- Diagnosing tuberculosis can be challenging as its symptoms are similar to those of other diseases. Therefore, it is important to undergo at least one tuberculosis test for an accurate diagnosis.
- Active tuberculosis refers to having symptoms of the disease, while latent tuberculosis means having the tuberculosis bacteria in the body without any symptoms.
- Common symptoms of active tuberculosis include a persistent cough lasting more than 3 weeks, fatigue or extreme tiredness, unexplained weight loss, loss of appetite, chills, high fever (38°C or above), and night sweats.
Good News for Patients and Doctors in India
The Indian government has introduced a scheme called “Nikshay Poshan Yojana” to provide nutritional support to patients with tuberculosis.
This scheme is applicable to all patients with tuberculosis who have been notified on or after April 1, 2018, including those who were already undergoing treatment. To be eligible, patients must be registered or notified on the NIKSHAY portal. (12)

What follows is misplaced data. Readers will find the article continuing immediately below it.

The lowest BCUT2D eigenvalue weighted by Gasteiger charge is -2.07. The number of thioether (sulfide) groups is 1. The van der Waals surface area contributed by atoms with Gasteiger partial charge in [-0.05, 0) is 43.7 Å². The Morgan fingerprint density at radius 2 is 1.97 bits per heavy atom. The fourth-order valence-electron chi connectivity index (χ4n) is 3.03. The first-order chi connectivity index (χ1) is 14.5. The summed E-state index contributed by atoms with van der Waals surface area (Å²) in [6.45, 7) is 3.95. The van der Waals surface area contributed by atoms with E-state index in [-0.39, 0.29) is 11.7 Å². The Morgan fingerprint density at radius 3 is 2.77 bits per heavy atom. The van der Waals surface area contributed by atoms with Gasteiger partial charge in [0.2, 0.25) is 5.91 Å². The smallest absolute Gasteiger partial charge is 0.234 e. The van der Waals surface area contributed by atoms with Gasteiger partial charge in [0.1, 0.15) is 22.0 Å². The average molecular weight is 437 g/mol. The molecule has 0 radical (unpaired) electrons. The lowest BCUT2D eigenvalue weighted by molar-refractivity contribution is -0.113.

Under this scheme, each notified patient with tuberculosis will receive a financial incentive of Rs 500 per month for the duration of their antituberculosis treatment. For patients who were already on treatment before April 1, 2018, incentives will be provided for the remaining treatment period after that date, as long as it is more than or equal to 1 month.
However, incentives will only be given for the full months of the remaining treatment period, and any partial months will not be considered. (12)
Private sector doctors providing tuberculosis care will receive Rs 500 when they notify a case that meets the tuberculosis care standards in India, and another Rs 500 when the treatment is successfully completed. This means that doctors with private practices will receive a total of Rs 1,000 for each patient. Patients can choose to buy their medicines from different pharmacies or receive them for free from government centers. (12)
Additional tips for tuberculosis patients:
- Providing enablers to travel when necessary
- Mechanisms for sputum collection and transportation
- Administration of drugs at home
- Early identification of malnutrition and preventive and therapeutic nutrition
- Support for airborne infection control in households
- Early detection and management of commodities
Most-Asked Questions About Tuberculosis
What happens if tuberculosis is not treated?